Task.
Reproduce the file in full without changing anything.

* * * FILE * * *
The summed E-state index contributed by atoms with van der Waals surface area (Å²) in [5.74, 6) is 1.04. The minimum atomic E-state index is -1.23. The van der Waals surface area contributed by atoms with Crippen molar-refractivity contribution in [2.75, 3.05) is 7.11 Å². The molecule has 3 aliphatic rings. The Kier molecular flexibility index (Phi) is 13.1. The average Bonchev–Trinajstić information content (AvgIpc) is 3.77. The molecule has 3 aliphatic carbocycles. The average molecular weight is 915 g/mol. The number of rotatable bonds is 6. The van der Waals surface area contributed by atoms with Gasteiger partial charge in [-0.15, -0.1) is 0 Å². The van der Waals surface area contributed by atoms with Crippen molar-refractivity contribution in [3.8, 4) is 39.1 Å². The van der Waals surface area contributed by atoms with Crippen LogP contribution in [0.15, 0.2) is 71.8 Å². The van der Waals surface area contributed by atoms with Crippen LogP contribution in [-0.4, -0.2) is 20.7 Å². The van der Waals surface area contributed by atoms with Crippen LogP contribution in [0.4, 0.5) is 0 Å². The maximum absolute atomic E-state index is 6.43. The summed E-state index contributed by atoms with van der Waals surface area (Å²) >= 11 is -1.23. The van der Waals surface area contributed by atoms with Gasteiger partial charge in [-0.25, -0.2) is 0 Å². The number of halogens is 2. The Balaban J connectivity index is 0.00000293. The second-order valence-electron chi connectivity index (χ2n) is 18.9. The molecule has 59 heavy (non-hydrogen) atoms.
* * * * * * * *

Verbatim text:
The summed E-state index contributed by atoms with van der Waals surface area (Å²) in [5.74, 6) is 1.04. The minimum atomic E-state index is -1.23. The van der Waals surface area contributed by atoms with Crippen molar-refractivity contribution in [2.75, 3.05) is 7.11 Å². The molecule has 3 aliphatic rings. The Kier molecular flexibility index (Phi) is 13.1. The average Bonchev–Trinajstić information content (AvgIpc) is 3.77. The molecule has 3 aliphatic carbocycles. The average molecular weight is 915 g/mol. The number of rotatable bonds is 6. The van der Waals surface area contributed by atoms with Gasteiger partial charge in [-0.15, -0.1) is 0 Å². The van der Waals surface area contributed by atoms with Crippen molar-refractivity contribution in [3.8, 4) is 39.1 Å². The van der Waals surface area contributed by atoms with Crippen LogP contribution in [0.15, 0.2) is 71.8 Å². The van der Waals surface area contributed by atoms with Crippen LogP contribution in [-0.4, -0.2) is 20.7 Å². The van der Waals surface area contributed by atoms with Crippen LogP contribution in [0.4, 0.5) is 0 Å². The maximum absolute atomic E-state index is 6.43. The summed E-state index contributed by atoms with van der Waals surface area (Å²) >= 11 is -1.23. The van der Waals surface area contributed by atoms with Gasteiger partial charge in [-0.25, -0.2) is 0 Å². The number of halogens is 2. The Balaban J connectivity index is 0.00000293. The second-order valence-electron chi connectivity index (χ2n) is 18.9. The molecule has 59 heavy (non-hydrogen) atoms.